Ceinwen Giles: Self-management? I need a PA!

ceinwen_giles2Patient activation, self-management, shared decision-making….all of these sound great in practice. I, personally, would be very happy to self-manage myself. If I could figure out how.

I never set out to be “a patient” when I grew up but life takes turns you don’t see coming. Seven years ago I was diagnosed with Stage 4 diffuse large b-cell lymphoma. While my high-dose chemotherapy treatment pushed the disease into remission, it also left me with many long-term side effects, one of which is a poorly functioning immune system. I can just about manage the monthly immunoglobulin infusions and the regular blood tests, together with flu jabs and other banal infections. But if you add anything else into the mix, I feel like my carefully self-managed house of cards collapses. 

Last summer, for example, I developed a weird patch of skin on my leg. Years ago, I had something similar on my arm and it turned out to be an autoimmune condition which later disappeared. Wasn’t it strange, I asked my immunology nurse in June, that someone with a weak immune system would also develop an autoimmune condition? Quite frankly, I felt a bit miffed. My immune system can’t fight off the flu, but it’s attacking me instead?

I was given a rapid appointment with an immunology consultant who basically said my immune system was “confused” and sent me away promising to refer me to a dermatologist after I had some blood tests. A few weeks later, I received a letter telling me that I needed a liver ultrasound due to “long-term elevated liver function tests.”

Thinking that this was a mistake—no one has ever mentioned my liver as a problematic part of the body—I queried it.  The consultant confirmed that I did indeed have long-term elevated liver function tests and that I definitely needed the ultrasound. So, weeks later, I went for the ultrasound—and was told that while my liver was fine, my right kidney needed to be looked at. According to another doctor who followed up with me, there was—and never has been—anything wrong with my liver function tests. And, no, he didn’t know why I was sent for the ultrasound.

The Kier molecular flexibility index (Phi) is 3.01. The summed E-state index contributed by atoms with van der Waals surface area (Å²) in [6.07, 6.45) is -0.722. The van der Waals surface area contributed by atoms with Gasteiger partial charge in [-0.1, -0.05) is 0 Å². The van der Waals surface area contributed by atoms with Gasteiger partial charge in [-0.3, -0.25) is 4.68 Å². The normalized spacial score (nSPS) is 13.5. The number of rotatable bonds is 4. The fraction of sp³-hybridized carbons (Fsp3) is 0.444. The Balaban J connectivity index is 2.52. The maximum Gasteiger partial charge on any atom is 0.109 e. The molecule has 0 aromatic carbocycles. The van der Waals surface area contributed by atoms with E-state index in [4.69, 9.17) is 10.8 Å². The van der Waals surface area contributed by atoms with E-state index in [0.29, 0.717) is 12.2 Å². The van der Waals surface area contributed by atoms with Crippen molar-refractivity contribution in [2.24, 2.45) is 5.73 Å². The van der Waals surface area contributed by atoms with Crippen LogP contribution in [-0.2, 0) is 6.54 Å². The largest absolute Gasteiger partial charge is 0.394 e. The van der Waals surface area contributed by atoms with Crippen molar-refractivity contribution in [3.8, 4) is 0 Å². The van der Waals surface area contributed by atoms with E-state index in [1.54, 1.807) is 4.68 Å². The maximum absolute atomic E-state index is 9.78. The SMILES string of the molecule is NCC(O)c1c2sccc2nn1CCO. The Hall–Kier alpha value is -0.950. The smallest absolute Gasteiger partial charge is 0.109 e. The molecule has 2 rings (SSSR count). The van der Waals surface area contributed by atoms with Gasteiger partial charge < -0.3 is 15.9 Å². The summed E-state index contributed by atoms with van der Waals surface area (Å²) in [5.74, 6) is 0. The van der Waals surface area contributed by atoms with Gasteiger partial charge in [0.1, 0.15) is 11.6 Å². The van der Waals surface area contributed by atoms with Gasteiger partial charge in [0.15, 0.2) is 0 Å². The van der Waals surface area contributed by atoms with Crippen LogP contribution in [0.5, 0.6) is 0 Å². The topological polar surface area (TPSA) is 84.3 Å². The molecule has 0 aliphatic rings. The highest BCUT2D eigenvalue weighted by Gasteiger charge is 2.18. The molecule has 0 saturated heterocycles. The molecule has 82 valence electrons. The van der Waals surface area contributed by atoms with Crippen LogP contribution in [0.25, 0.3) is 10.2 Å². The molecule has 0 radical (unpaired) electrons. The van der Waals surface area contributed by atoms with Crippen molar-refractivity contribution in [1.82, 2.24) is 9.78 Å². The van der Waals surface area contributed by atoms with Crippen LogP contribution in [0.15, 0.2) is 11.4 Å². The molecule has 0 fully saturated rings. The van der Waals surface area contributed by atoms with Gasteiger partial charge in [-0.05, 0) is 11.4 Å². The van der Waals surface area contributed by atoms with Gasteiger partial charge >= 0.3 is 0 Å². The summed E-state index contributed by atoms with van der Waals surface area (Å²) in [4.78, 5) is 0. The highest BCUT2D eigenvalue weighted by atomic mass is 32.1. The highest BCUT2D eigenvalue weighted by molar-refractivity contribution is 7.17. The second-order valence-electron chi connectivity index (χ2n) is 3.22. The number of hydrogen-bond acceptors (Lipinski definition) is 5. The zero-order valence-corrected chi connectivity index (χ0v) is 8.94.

I remain unclear about exactly what may be wrong with my kidney since I’ve never actually had anything in writing to describe the problem. The registrar who told me that my liver tests were fine also said that I needed a CT scan on my kidney. So, despite my misgivings, I went for the CT scan. Two weeks later, I have no idea of the results. And I never have had that dermatology referral that I asked for back in June.

To be totally honest, I’m mentally exhausted. I work full-time, I have a small child, and—in between medical appointments—I try to have a life. Should I be worried about my kidney? I don’t know. Should I be “actively” trying to “manage” the situation and find out what’s wrong? Probably. But I’m tired. I’m tired of hospitals, I’m tired of worrying, and I’m tired of not really knowing what’s going on. I manage my weak immune system as best I can—I take a ton of pills on a daily basis, I never miss an immunoglobulin infusion and I keep a close eye on my blood test results so that I know if my levels are dropping. All of that, plus the worry of relapsing with lymphoma, keeps me pretty busy and stressed.  Being throw in to a Kafka-esque nightmare where serious things may or may not be wrong with me feels like it’s just too much.

Patient activation sounds great on paper but what people often forget is that patients can only be activated in a system that enables it. An enabling system is one where the right results would be given to patients with a clear explanation about what they mean and what sort of follow up is required. An enabling system would also tell patients if they need to seriously worry, or if what is being investigated is unlikely to seriously impact on their quality of life.

In my daydreams, the solution to all my problems is a highly organised “health PA.” This highly competent and organized person would open the letters and read the texts from the hospital and keep me in the loop on a need-to-know basis. They’d find out what tests I need and why. They’d tell me if the results looked good. And they’d tell me when I really needed to worry. The rest of the time, I’d just leave the planning and worrying to the PA while I carried on about my business.

I realise, of course, that this solution is unlikely to be realized, not least because I can’t afford it.  Until I win the lottery then, I’ll try and muster the energy to keep chipping away at the path to land of the healthy, one CT scan at a time. And I hope that one day (one day!) that dermatology referral letter will pop through the letterbox.

Ceinwen Giles is a director at Shine Cancer Support and a Trustee of the Point of Care Foundation. She also works as a consultant in the fields of patient involvement and experience and is an associate at Swarm.

Competing interests: I have received fees for consulting from GlaxoSmithKline UK. I’m a Trustee of Shine Cancer Support and the Point of Care Foundation. My speaking engagements have had travel reimbursed (but no other fees paid) by a number of organisations: King’s Fund, Macmillan, Lymphoma Association, NHS Employers, NHS Confederation.

  • Oh, my. Ceinwen, this is a brilliant (and appalling) explanation of what Dr. Victor Montori and his Mayo Clinic-based team call the “burden of treatment”. Sometimes the workload of carrying this burden simply exceeds the patient’s capacity to cope! When you write: “I work full-time, I have a small child, and—in between medical appointments—I try to have a life” – you’re reminding members of the medical profession who read your important words about this often overlooked reality among those living with chronic illness.

    And good luck getting that dermatology referral…